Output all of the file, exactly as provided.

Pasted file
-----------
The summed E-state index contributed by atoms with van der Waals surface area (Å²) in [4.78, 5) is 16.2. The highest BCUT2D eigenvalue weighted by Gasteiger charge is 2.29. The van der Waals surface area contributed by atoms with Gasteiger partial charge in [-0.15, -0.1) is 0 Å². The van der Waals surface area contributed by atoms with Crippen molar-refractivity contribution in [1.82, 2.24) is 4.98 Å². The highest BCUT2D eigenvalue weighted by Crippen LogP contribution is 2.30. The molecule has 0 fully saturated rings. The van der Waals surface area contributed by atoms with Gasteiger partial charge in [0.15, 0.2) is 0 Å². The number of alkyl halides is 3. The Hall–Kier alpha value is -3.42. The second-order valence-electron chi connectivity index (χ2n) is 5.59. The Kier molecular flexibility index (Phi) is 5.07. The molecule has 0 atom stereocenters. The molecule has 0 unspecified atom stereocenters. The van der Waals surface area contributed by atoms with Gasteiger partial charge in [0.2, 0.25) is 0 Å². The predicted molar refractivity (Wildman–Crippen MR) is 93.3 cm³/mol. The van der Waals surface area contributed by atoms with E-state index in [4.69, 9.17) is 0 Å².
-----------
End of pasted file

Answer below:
The summed E-state index contributed by atoms with van der Waals surface area (Å²) in [4.78, 5) is 16.2. The highest BCUT2D eigenvalue weighted by Gasteiger charge is 2.29. The van der Waals surface area contributed by atoms with Gasteiger partial charge in [-0.15, -0.1) is 0 Å². The van der Waals surface area contributed by atoms with Crippen molar-refractivity contribution in [1.82, 2.24) is 4.98 Å². The highest BCUT2D eigenvalue weighted by Crippen LogP contribution is 2.30. The molecule has 0 fully saturated rings. The van der Waals surface area contributed by atoms with Gasteiger partial charge in [0.15, 0.2) is 0 Å². The number of alkyl halides is 3. The Hall–Kier alpha value is -3.42. The second-order valence-electron chi connectivity index (χ2n) is 5.59. The Kier molecular flexibility index (Phi) is 5.07. The molecule has 0 atom stereocenters. The molecule has 0 unspecified atom stereocenters. The van der Waals surface area contributed by atoms with Gasteiger partial charge in [0.2, 0.25) is 0 Å². The predicted molar refractivity (Wildman–Crippen MR) is 93.3 cm³/mol. The van der Waals surface area contributed by atoms with E-state index in [4.69, 9.17) is 0 Å².